Walking with; The Peak District Walking Festival
Having tried to book a spot on The Roaches walk only to be told it was full, the Staffs rangers suggested that this outing would showcase the Staffordshire countryside equally well and they were definitely right. The walk was led by John Mills an experienced walker, caver and fell runner with 30 years of experience leading on the Staffordshire moors and there were eight of us accompanying him. The walk started from the remote hamlet of Gradbach on the banks of the River Dane, it was once famous for the old silk mill which is now the Youth Hostel. We climbed up through farmland towards Turn Edge passing fields of lambs, remote farms and the ruins of many barns and stone walls. It is clear the area has been farmed for many generations and some of the farms were very remote and looked battered by the elements. The path below Turn Edge led to Three Shires Head, the point where Staffordshire, Cheshire and Derbyshire meet at an old packhorse bridge over the river, next to a spot called Pannier’s Pool. Apparently it was once a popular site for prizefighting and the whole area has a fairly nefarious past. John regaled us with tales of a murderous family who once lived in the area and preyed on travellers murdering them, stealing their possessions and burning their bodies in their kilns. The border area was popular with local criminals in the days when police jurisdiction was restricted to their county alone and they couldn’t pursue miscreants across the boundaries. We continued over moorland putting up a few lapwing and curlew to reach Wolf Edge for a spot of lunch.The cloud had descended at this point and it was pretty chilly so we didn’t stop for long and instead headed onto Flash which, sitting at 1500 feet, claims to be the highest village in England. Flash was once famous for the counterfeit money trade and has given it’s name to the Flash men as shady characters were once known. Sadly, the village has a pretty run down air to it nowadays and, with the pub closed, we headed through it pretty swiftly and descended towards the beautifully named Flash Bottom.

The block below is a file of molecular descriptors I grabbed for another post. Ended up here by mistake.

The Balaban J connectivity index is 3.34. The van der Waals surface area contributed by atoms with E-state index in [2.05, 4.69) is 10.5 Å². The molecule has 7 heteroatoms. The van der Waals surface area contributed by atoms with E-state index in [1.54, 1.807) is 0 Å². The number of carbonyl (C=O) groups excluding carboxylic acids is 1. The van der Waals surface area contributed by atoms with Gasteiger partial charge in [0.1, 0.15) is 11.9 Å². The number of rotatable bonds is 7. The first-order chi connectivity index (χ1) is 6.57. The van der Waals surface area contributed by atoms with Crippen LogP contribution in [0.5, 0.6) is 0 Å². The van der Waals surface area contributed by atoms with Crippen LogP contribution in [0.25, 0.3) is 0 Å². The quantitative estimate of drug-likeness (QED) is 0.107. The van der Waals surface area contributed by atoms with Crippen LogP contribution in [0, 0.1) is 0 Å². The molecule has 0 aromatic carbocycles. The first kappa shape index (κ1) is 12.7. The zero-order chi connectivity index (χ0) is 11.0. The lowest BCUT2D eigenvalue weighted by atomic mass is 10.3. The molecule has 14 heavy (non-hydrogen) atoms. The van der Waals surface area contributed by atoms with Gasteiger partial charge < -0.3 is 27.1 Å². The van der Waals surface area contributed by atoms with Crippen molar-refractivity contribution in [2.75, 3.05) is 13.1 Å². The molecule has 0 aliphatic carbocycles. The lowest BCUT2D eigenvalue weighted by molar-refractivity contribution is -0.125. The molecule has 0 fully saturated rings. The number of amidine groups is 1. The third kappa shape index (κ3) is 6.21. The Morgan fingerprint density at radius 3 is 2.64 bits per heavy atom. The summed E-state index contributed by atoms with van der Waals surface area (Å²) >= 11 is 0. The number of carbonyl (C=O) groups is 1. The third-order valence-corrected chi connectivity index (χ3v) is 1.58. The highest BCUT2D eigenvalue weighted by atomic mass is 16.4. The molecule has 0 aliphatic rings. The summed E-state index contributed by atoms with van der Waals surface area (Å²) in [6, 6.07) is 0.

After ascending Gib Tor for great views over towards The Roaches we skirted the forest plantation and crossed the moorland of Black Brook Nature Reserve towards the Bald Stone. One of the group told us that this area was supposed to have been the inspiration for Arthur Conan Doyle’s “Lost World” and it certainly had an ancient feel to it, although I was put more in mind of the “Hound of the Baskervilles” or some Stone Age tribes making sacrifices on a rock altar. There were more fantastic views from there and after drinking them in we descended across yet more boggy moorland towards the Dane Valley. We passed the Scout camp and the YHA as the rain started to pour down before heading back into Gradbach and the sanctuary of my car. I’d never realised just how wild this area of Staffordshire was and will definitely be returning to explore it further!
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